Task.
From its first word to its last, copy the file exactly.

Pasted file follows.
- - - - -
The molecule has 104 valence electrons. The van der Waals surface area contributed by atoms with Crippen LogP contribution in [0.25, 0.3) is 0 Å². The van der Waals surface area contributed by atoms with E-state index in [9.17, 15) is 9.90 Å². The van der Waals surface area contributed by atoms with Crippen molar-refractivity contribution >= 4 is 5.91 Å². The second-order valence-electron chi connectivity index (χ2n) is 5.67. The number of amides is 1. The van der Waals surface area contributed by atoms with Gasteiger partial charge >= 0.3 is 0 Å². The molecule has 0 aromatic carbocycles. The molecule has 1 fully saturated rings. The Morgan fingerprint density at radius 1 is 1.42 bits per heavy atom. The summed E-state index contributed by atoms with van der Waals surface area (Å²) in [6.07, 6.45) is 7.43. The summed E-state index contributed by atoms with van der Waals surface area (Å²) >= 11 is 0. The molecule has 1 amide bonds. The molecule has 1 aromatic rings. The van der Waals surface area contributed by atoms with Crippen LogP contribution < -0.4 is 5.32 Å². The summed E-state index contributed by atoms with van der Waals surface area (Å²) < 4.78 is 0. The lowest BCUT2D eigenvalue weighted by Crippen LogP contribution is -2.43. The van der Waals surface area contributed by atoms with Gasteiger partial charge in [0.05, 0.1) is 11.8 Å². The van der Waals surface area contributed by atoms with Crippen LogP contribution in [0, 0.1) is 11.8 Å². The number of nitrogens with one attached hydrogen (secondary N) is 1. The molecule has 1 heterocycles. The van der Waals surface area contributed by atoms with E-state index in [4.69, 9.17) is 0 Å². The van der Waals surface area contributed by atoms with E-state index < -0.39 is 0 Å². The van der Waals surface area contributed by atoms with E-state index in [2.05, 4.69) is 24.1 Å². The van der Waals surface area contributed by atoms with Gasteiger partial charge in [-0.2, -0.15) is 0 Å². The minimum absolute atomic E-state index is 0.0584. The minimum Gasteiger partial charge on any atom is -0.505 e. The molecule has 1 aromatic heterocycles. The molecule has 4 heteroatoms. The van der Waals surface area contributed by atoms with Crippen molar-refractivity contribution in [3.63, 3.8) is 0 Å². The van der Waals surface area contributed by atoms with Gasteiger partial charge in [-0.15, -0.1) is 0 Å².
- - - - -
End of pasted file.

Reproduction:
The molecule has 104 valence electrons. The van der Waals surface area contributed by atoms with Crippen LogP contribution in [0.25, 0.3) is 0 Å². The van der Waals surface area contributed by atoms with E-state index in [9.17, 15) is 9.90 Å². The van der Waals surface area contributed by atoms with Crippen molar-refractivity contribution >= 4 is 5.91 Å². The second-order valence-electron chi connectivity index (χ2n) is 5.67. The number of amides is 1. The van der Waals surface area contributed by atoms with Gasteiger partial charge >= 0.3 is 0 Å². The molecule has 0 aromatic carbocycles. The molecule has 1 fully saturated rings. The Morgan fingerprint density at radius 1 is 1.42 bits per heavy atom. The summed E-state index contributed by atoms with van der Waals surface area (Å²) in [6.07, 6.45) is 7.43. The summed E-state index contributed by atoms with van der Waals surface area (Å²) >= 11 is 0. The molecule has 1 amide bonds. The molecule has 1 aromatic rings. The van der Waals surface area contributed by atoms with Crippen LogP contribution < -0.4 is 5.32 Å². The summed E-state index contributed by atoms with van der Waals surface area (Å²) < 4.78 is 0. The lowest BCUT2D eigenvalue weighted by Crippen LogP contribution is -2.43. The van der Waals surface area contributed by atoms with Gasteiger partial charge in [0.05, 0.1) is 11.8 Å². The van der Waals surface area contributed by atoms with Crippen LogP contribution in [0, 0.1) is 11.8 Å². The number of nitrogens with one attached hydrogen (secondary N) is 1. The molecule has 1 heterocycles. The van der Waals surface area contributed by atoms with E-state index in [4.69, 9.17) is 0 Å². The van der Waals surface area contributed by atoms with E-state index < -0.39 is 0 Å². The van der Waals surface area contributed by atoms with E-state index in [2.05, 4.69) is 24.1 Å². The van der Waals surface area contributed by atoms with Gasteiger partial charge in [-0.2, -0.15) is 0 Å². The minimum absolute atomic E-state index is 0.0584. The minimum Gasteiger partial charge on any atom is -0.505 e. The molecule has 1 aromatic heterocycles. The molecule has 4 heteroatoms. The van der Waals surface area contributed by atoms with Crippen molar-refractivity contribution in [3.63, 3.8) is 0 Å². The van der Waals surface area contributed by atoms with Gasteiger partial charge in [-0.15, -0.1) is 0 Å².